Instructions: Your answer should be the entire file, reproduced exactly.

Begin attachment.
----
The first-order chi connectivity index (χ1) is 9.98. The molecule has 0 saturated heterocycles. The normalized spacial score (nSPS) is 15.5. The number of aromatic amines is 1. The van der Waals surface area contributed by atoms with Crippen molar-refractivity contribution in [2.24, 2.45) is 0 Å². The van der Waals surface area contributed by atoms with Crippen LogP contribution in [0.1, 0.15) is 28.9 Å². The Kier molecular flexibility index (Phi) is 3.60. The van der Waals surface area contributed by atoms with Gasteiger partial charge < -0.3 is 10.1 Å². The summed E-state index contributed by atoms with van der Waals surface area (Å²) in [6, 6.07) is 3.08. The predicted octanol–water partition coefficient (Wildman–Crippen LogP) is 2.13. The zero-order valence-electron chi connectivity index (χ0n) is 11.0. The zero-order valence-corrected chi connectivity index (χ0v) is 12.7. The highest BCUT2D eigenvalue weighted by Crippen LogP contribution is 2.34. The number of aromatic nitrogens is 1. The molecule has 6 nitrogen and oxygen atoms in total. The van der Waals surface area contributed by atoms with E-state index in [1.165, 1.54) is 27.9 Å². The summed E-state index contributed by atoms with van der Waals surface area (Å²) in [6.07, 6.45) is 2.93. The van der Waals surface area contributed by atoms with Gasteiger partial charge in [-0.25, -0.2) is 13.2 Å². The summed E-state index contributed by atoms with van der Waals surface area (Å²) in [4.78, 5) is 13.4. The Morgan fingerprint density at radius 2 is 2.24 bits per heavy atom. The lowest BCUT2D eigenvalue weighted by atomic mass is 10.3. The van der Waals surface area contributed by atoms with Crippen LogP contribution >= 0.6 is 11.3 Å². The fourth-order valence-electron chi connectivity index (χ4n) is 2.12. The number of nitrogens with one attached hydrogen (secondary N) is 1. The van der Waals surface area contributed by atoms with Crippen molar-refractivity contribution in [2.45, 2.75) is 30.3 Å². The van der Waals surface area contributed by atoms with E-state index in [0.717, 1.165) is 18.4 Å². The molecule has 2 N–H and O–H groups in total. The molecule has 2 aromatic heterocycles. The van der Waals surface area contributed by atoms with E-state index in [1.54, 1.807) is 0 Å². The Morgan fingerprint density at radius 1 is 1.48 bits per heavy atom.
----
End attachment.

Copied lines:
The first-order chi connectivity index (χ1) is 9.98. The molecule has 0 saturated heterocycles. The normalized spacial score (nSPS) is 15.5. The number of aromatic amines is 1. The van der Waals surface area contributed by atoms with Crippen molar-refractivity contribution in [2.24, 2.45) is 0 Å². The van der Waals surface area contributed by atoms with Crippen LogP contribution in [0.1, 0.15) is 28.9 Å². The Kier molecular flexibility index (Phi) is 3.60. The van der Waals surface area contributed by atoms with Gasteiger partial charge < -0.3 is 10.1 Å². The summed E-state index contributed by atoms with van der Waals surface area (Å²) in [6, 6.07) is 3.08. The predicted octanol–water partition coefficient (Wildman–Crippen LogP) is 2.13. The zero-order valence-electron chi connectivity index (χ0n) is 11.0. The zero-order valence-corrected chi connectivity index (χ0v) is 12.7. The highest BCUT2D eigenvalue weighted by Crippen LogP contribution is 2.34. The number of aromatic nitrogens is 1. The molecule has 6 nitrogen and oxygen atoms in total. The van der Waals surface area contributed by atoms with E-state index in [1.165, 1.54) is 27.9 Å². The summed E-state index contributed by atoms with van der Waals surface area (Å²) in [6.07, 6.45) is 2.93. The van der Waals surface area contributed by atoms with Gasteiger partial charge in [-0.25, -0.2) is 13.2 Å². The summed E-state index contributed by atoms with van der Waals surface area (Å²) in [4.78, 5) is 13.4. The Morgan fingerprint density at radius 2 is 2.24 bits per heavy atom. The lowest BCUT2D eigenvalue weighted by atomic mass is 10.3. The van der Waals surface area contributed by atoms with Crippen LogP contribution >= 0.6 is 11.3 Å². The fourth-order valence-electron chi connectivity index (χ4n) is 2.12. The number of nitrogens with one attached hydrogen (secondary N) is 1. The van der Waals surface area contributed by atoms with Crippen molar-refractivity contribution in [2.45, 2.75) is 30.3 Å². The van der Waals surface area contributed by atoms with E-state index in [0.717, 1.165) is 18.4 Å². The molecule has 2 N–H and O–H groups in total. The molecule has 2 aromatic heterocycles. The van der Waals surface area contributed by atoms with E-state index in [1.54, 1.807) is 0 Å². The Morgan fingerprint density at radius 1 is 1.48 bits per heavy atom.